Pete Guither July 21st, 2013 at 2:16 pm

Keith – can you tell us more about NORML’s founding being inspired by Ralph Nader’s organization? How do you envision the role of NORML to the consumer?

dakine01 July 21st, 2013 at 2:16 pm
In response to Pete Guither @ 11

I am one of those who sampled most every substance around in the early ’70s (and for the longest time, thought I might be the only person who had used and remembered using MDA) but concluded that caffeine (Coffee) was as much speed as I wanted, alcohol as the top depressant (though don’t do that much anymore) but that grass was indeed the substance best able to keep me sane – even though it has put me breaking the law all these years

Keith Stroup July 21st, 2013 at 2:18 pm
In response to pococurante @ 12

All of the current legalization groups contribute to the progress we are experiencing in public policy debates, and in actual legislation. I would separate the groups based on where their focus is, and some groups focus only on patients’ rights; some focus on the student or law enforcement perspective; and NORML focuses on the consumer (or smoker, in this instance).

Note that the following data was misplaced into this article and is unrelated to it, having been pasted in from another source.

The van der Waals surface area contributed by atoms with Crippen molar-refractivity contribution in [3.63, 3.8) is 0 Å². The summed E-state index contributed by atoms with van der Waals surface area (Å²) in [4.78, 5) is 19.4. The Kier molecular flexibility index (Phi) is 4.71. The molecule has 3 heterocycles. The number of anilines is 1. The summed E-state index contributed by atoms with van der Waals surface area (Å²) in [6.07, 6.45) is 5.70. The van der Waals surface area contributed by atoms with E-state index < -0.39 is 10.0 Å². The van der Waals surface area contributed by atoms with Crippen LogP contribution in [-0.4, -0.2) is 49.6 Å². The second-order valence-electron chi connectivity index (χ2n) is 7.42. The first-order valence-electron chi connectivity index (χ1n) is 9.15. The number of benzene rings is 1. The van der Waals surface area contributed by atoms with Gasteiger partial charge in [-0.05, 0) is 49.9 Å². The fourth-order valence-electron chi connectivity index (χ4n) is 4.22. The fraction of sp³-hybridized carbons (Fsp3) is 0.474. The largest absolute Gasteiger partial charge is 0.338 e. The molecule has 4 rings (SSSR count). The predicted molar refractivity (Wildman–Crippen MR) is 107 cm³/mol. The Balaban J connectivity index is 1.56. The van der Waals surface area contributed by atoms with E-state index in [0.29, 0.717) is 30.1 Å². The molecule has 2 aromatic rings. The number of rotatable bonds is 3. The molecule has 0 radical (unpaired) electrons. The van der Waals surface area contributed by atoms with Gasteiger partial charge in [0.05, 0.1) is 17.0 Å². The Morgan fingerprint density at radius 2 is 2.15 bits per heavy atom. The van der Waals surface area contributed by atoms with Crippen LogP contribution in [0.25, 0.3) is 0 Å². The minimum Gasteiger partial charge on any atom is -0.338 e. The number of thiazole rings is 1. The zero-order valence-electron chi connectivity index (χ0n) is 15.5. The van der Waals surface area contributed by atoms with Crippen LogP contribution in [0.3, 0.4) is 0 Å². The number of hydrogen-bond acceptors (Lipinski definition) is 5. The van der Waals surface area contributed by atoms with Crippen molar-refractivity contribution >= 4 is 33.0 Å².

But all of the groups do good work. And on many issues, we all work cooperatively

wmd1961 July 21st, 2013 at 2:18 pm

Hi Keith, welcome to FDL. We know each other from relegalization billboards I helped get put up in Indiana back in the 90s.

What do you think about California postponing its legalization initiative until 2016? Was presidential election turnout among Millenials a key to the Colorado and Washington state victories in 2012?

ThingsComeUndone July 21st, 2013 at 2:18 pm

Is it all racism or is it classism?

In June 2007, Ravenel was indicted on federal cocaine distribution charges by US Attorney Reginald Lloyd.[7] The filed charges allege that Ravenel purchased less than 500 grams of cocaine

Ravenel underwent a rehabilitation program in New Mexico, and then returned to plead guilty to “conspiring to buy and distribute less than 100 grams of cocaine” in September 2007.[13][14]

Sentencing[edit]